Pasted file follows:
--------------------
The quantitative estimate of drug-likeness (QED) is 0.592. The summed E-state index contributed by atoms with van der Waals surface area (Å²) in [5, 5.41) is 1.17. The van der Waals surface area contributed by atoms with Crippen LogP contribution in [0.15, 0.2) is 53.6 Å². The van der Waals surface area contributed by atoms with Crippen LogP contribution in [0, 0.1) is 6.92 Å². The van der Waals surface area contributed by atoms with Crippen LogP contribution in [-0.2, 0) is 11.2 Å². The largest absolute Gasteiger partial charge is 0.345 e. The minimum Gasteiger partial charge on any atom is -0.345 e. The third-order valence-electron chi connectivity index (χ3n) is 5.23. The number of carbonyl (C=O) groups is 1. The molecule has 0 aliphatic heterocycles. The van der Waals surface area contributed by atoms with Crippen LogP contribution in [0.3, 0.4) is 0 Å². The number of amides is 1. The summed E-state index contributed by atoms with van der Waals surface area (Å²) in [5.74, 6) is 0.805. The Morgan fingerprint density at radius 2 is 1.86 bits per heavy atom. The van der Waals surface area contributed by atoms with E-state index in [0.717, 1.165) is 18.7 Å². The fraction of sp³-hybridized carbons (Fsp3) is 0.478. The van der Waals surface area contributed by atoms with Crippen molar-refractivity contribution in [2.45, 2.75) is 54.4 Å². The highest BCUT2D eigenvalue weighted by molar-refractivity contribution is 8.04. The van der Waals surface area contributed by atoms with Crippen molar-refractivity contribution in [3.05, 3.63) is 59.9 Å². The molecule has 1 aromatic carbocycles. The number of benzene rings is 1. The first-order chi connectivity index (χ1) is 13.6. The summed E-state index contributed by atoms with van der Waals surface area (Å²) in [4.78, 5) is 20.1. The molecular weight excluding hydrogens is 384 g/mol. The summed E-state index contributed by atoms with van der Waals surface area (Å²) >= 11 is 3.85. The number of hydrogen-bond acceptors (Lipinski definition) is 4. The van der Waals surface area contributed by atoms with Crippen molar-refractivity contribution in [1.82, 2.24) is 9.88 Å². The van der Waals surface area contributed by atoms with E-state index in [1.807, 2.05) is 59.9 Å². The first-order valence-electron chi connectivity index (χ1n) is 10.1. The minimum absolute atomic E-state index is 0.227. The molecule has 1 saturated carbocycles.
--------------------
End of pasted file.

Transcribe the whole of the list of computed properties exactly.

The quantitative estimate of drug-likeness (QED) is 0.592. The summed E-state index contributed by atoms with van der Waals surface area (Å²) in [5, 5.41) is 1.17. The van der Waals surface area contributed by atoms with Crippen LogP contribution in [0.15, 0.2) is 53.6 Å². The van der Waals surface area contributed by atoms with Crippen LogP contribution in [0, 0.1) is 6.92 Å². The van der Waals surface area contributed by atoms with Crippen LogP contribution in [-0.2, 0) is 11.2 Å². The largest absolute Gasteiger partial charge is 0.345 e. The minimum Gasteiger partial charge on any atom is -0.345 e. The third-order valence-electron chi connectivity index (χ3n) is 5.23. The number of carbonyl (C=O) groups is 1. The molecule has 0 aliphatic heterocycles. The van der Waals surface area contributed by atoms with Crippen LogP contribution in [0.3, 0.4) is 0 Å². The number of amides is 1. The summed E-state index contributed by atoms with van der Waals surface area (Å²) in [5.74, 6) is 0.805. The Morgan fingerprint density at radius 2 is 1.86 bits per heavy atom. The van der Waals surface area contributed by atoms with E-state index in [0.717, 1.165) is 18.7 Å². The fraction of sp³-hybridized carbons (Fsp3) is 0.478. The van der Waals surface area contributed by atoms with Crippen molar-refractivity contribution in [2.45, 2.75) is 54.4 Å². The highest BCUT2D eigenvalue weighted by molar-refractivity contribution is 8.04. The van der Waals surface area contributed by atoms with Crippen molar-refractivity contribution in [3.05, 3.63) is 59.9 Å². The molecule has 1 aromatic carbocycles. The number of benzene rings is 1. The first-order chi connectivity index (χ1) is 13.6. The summed E-state index contributed by atoms with van der Waals surface area (Å²) in [4.78, 5) is 20.1. The molecular weight excluding hydrogens is 384 g/mol. The summed E-state index contributed by atoms with van der Waals surface area (Å²) >= 11 is 3.85. The number of hydrogen-bond acceptors (Lipinski definition) is 4. The van der Waals surface area contributed by atoms with Crippen molar-refractivity contribution in [1.82, 2.24) is 9.88 Å². The van der Waals surface area contributed by atoms with E-state index in [1.807, 2.05) is 59.9 Å². The first-order valence-electron chi connectivity index (χ1n) is 10.1. The minimum absolute atomic E-state index is 0.227. The molecule has 1 saturated carbocycles.